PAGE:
At 1:02 EST December 19, 2011 I let go of the dearest soul I’ve ever known. It was the hardest thing I have ever had to do and I can attest my heart feels like it is broken, shattered like a glass against a concrete floor.
She has been eating less and less and drinking less and less over the last two weeks and this morning she wouldn’t even try. I had a service come to the house and as awful as it was, after or during the moment she was free from her body there seemed to be a peace or relief come over me. I think it was her way of thanking me. They left and I held her for a while and then I took her to have her remains cremated so I can eventually spread them with mine. Leaving her at the cremation place was far and away the most difficult, I cried like a baby, all over her face and neck, just like I had done many times in the past over the years. She was such a special, incredible soul. Now she is running and barking, like she did before her disability, with her tail tucked low and enjoying her freedom. I never loved another living thing more than I do her, so incredibly hard to do the right thing.
The Doctor, Dr Barnes, from Eleos Veterinary Service, was here by about 12:35 p.m. today. Very wonderful at doing what they do. They were passionate yet efficient as the shared with me the process of what was about to happen. I had picked her place on the sofa when we lived in Arizona (she would lay their and watch time and bark at animals on TV, mostly horses, those were her nemesis. I held her and they gave her a shot to help her relax. She was already relaxed but the shot did calm her even more, her breath became slower and more shallow. Then they found a vein in her back right and slipped an IV into her little, tiny, dehydrated vein and administered the first tube of anesthesia. I watched her face, her eyes dulled and her little pink tongue just barely protruding out of her little pug mouth. Soon the doctor administered the second tube. As I held her in my arms I felt her pass, not a describeable passing, not lights, no bells, or even a sound. Just silence and a feeling of peace. The doctor checked her heart carefully and looked at me and shook her head in confirmation. She was at peace.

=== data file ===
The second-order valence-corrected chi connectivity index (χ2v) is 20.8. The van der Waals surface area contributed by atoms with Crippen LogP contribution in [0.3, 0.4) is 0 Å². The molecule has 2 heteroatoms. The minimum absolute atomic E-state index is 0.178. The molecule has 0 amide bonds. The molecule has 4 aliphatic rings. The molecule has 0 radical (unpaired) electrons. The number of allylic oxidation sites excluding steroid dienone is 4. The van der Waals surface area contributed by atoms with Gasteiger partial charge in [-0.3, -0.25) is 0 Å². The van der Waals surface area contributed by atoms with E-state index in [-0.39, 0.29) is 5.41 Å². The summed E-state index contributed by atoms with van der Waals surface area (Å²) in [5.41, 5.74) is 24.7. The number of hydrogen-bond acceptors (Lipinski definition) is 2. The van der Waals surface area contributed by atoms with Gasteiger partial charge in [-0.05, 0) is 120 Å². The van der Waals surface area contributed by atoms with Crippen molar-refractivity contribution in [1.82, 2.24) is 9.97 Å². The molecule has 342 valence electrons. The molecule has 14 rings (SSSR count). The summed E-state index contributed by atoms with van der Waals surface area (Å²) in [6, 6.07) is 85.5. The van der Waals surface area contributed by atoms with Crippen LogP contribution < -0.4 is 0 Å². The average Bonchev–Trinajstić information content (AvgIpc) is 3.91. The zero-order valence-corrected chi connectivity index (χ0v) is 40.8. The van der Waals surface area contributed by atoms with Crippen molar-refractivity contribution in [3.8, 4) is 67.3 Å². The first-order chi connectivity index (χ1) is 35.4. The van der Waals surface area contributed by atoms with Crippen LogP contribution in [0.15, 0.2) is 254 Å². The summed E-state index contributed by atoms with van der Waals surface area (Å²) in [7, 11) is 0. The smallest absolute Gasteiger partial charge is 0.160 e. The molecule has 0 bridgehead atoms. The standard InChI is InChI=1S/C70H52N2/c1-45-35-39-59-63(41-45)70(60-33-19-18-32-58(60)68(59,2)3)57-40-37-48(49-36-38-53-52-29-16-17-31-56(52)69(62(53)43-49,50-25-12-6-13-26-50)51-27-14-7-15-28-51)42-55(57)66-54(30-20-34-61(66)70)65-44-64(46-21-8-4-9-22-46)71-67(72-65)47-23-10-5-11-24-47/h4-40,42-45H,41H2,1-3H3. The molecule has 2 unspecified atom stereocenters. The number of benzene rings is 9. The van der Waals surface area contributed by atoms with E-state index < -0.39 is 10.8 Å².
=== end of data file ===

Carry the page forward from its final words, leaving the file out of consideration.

Dr Barnes and Suzanne, her assistant, told me she could pee a bit once her muscles start to relax and her bladder emptied and they slipped a pee pad under Missy and me. They moved quietly to pack up their equipment and were gone in moments. I sat with my baby, my best friend, my teacher in my arms. The feeling of fear and dread and anxiety I had before was gone and I have to say I felt a feeling of peace and relief. It was strange to almost feel joy, a sigh of relief, but that is what I was feeling… or was it Missy.
She had been sick for so long and was so tired and frail at the end, I believe she was thanking me for ending the illness and for her freedom. I strange feeling that I can not describe but as that of relief and joy.
I held her and pet her and moved to the rocking chair to rock her and hold her for awhile before we left for the next part of the journey. She looked like she was asleep and I kissed her white little face and held her front paws like I would at night when she would wake and be fussy. Her fur is so soft, even the doctor commented on how soft she was, so familiar, 15 years familiar.